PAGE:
Annabelle: Creation – The Horrifying Toy Doll

Thoughts On: Annabelle: Creation (2017)

A group of displaced orphans move into a household haunted by tragedy.

Annabelle Creation

Quite inadvertently, I’ve seen every single one of the Conjuring Universe films. Whilst I don’t think this series is particularly good or bad, much like the Paranormal Activity films, they just seem to find themselves in front of me. The weakest Conjuring film, in my view, was certainly Annabelle as it was so forgettable. So, going into this movie, I wasn’t expecting much at all. Nonetheless, I was pleasantly surprised by a well-constructed and intelligent picture. There are major downfalls in this film’s design however. We will not get into the most significant of these, but, I will say that what initially brings this movie down is its bland characters – not one of them are particularly interesting or emotionally engaging. This is something that I believe most people will pick up on, and so will be the biggest hurdle to enjoying this narrative. That said, the scares, whilst predictable and heavily reliant on the sound design alone, mostly work to a satisfactory degree it seems – my girlfriend jumped quite a bit. What’s more, the direction is pretty flawless. Sandberg, quite like Wan with the first Conjuring, uses his camera in the way that seemingly all horror movie directors would love to if they had a big enough budget; he often has us float through, above and across the sets, a ghost like Kubrick’s camera in The Shining, but with a distinguished modern aesthetic. However, this can draw too much attention to itself at times as the camera movement is often unmotivated, yet not impressive enough to really justify itself. But, this isn’t overwhelmingly distracting and, especially by the mid-point, this film ultimately finds its footing and works pretty well.

The other strengths of Annabelle concern its subtext – and this is the element that really made this movie worthwhile for me. To delve into this, be warned, because we will be using…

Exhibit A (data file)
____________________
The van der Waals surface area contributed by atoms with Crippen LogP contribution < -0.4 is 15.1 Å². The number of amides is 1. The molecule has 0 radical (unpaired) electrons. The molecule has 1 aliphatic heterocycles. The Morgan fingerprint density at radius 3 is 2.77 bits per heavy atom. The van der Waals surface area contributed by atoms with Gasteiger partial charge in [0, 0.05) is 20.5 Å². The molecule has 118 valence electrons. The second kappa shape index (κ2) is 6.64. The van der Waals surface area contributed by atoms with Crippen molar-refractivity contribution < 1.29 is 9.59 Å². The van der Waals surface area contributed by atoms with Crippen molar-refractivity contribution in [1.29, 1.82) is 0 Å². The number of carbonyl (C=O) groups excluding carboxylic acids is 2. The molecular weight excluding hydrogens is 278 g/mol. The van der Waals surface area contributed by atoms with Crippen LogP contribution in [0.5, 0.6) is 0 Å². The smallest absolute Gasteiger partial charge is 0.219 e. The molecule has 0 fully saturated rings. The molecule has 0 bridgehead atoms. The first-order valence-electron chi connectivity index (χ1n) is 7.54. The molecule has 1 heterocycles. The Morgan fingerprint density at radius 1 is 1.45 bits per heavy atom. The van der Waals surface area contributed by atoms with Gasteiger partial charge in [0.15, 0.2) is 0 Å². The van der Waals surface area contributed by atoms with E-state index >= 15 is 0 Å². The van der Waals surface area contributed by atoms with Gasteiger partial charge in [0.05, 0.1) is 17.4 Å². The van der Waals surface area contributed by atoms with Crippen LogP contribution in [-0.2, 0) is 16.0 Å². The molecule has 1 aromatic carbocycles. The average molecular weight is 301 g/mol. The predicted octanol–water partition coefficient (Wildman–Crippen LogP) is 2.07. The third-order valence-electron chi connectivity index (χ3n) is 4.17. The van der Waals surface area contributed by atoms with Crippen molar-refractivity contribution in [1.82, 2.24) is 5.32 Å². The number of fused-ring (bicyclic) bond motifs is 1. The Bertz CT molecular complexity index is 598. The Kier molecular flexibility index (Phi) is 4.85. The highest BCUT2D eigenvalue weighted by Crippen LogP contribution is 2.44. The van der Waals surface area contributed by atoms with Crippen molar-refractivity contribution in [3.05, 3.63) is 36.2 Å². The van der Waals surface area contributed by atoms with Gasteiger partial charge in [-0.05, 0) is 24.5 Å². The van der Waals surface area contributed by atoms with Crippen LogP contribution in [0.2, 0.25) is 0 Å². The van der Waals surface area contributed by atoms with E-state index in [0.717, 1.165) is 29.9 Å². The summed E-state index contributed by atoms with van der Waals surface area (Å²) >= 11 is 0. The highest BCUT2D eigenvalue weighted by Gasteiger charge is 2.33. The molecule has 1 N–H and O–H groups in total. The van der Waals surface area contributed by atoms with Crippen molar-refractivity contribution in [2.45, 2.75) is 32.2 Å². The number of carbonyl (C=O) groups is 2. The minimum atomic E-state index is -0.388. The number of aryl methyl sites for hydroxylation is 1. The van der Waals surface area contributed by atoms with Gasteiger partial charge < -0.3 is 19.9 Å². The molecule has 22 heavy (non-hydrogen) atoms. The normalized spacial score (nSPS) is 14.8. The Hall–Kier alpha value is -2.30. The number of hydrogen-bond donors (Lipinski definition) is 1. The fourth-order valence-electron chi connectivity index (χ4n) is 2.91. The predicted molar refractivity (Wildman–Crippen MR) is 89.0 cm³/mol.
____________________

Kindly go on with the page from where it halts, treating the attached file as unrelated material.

**SPOILERS**

With this second Annabelle film, Dauberman (writer) constructs a pretty expressive narrative about sisterhood, femininity and the dynamics of a female social group. He does this with the use of the Annabelle doll and the generationally diverse cast of women. A question we must ask to understand how this group functions is: why are toy dolls anything from lovable to pleasant to weird to creepy to horrifying?

As many people may already know, there is a theory that places particularly creepy human representatives (like dolls and robots) into an “uncanny valley”.

This is a very interesting tool with which you can understand horror movies, but sticking with Annabelle, it’s clear that the doll, because it is constructed so well, but not well enough, fits quite snugly into the uncanny valley. However, realism isn’t the only determining factor of its creepiness in my view – and this film attempts to emphasise this. There is an emotional connection that people, girls especially, can develop with their dolls (baby dolls in particularly). This is because, once they hit a certain age of maturity, girls’ biological functions as well as surrounding social mechanisms motivate them towards empathy, care and compassion for young humans. When this emotional symbol of emotional attachment – the toy doll – is pushed down the uncanny valley, the after-effects are pretty poignant – hence a plethora of Chucky-like movies that have been made over time. Dauberman seems to be somewhat conscious of this concept and so uses the symbol of Annabelle to test his group of females with age-old tropes of horror.

As has been made fun of time and time again with spoof movies that make use of virgin teens alone surviving the killer/monster of a given movie, horror is classically pretty puritanical in its often unforgiving application of religious themes. There are then heavy motifs throughout the horror genre of women being punished, tested and used as cautionary tales of sin. Whilst many will find this distasteful, I believe that this can have a significant place in a horror film if used well. Relating this to the film at hand, not only does Dauberman punish his corrupted female characters in Annabelle: Creation, but he does so for the sake of building his story.